A buttress is a structure built against another structure in order to strengthen or support it. Historically, they have been used to strengthen large walls or buildings such as churches, but they continue to be used in large modern structures such as retaining walls and dams.
Flying buttresses are masonry elements that consist of an inclined beam carried on a half arch that projects from the walls of a structure to a pier which supports the weight and horizontal thrust of a roof, dome or vault. The lateral thrust, produced at the base of the arches and domes due to their weight, is carried by the flying buttress away from the building and down the pier to the ground. The pier is frequently crowned by a pyramidal or conical ornament known as the pinnacle, which helps to add weight and enhance stability.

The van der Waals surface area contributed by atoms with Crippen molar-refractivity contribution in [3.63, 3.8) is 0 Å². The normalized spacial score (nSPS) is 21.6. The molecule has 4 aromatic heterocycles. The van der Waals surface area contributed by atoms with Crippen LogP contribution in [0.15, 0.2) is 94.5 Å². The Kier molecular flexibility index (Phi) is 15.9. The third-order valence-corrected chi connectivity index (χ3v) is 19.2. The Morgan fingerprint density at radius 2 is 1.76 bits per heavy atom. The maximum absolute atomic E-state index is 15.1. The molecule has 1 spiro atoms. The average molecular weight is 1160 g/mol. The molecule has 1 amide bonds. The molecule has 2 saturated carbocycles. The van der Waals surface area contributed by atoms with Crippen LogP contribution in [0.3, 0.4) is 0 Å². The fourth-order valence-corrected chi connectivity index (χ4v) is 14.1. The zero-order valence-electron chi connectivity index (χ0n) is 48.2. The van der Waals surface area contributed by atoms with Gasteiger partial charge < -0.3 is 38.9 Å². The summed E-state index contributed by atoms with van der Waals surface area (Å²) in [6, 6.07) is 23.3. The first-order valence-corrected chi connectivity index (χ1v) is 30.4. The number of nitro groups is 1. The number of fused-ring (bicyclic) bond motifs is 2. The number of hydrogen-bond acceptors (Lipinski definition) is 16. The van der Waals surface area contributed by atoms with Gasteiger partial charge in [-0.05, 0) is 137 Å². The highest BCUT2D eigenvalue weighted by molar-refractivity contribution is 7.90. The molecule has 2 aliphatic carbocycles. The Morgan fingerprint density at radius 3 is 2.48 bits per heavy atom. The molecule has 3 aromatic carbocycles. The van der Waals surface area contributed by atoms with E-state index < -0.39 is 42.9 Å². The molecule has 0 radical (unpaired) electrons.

The balancing of forces by the addition of flying buttresses enabled buildings to become much taller and more elaborate.
They are a common feature of Gothic architecture and are often found in medieval cathedrals.
Romanesque architecture dating back to the 10th century utilised internal buttresses as supporting elements for the inside of church walls. Towards the end of the Romanesque period, architects were aspiring to build churches and cathedrals on an ever-more ambitious scale.
With the arrival of the Gothic period in the 12th century, flying buttresses were introduced as a means of making such buildings taller. By directing the weight of the roof away from the walls, more stained glass windows could be incorporated which provided cathedrals with much more natural light.
One of the most prominent cathedrals to include flying buttresses was Paris’ Notre Dame which began construction in 1163 and was completed in 1345. Flying buttresses were also a distinctive feature of the Saint Chapelle in Paris, the Duomo in Milan, and the cathedrals at Chartres, Rouen, Reims, Amiens, as well as London’s Westminster Abbey.
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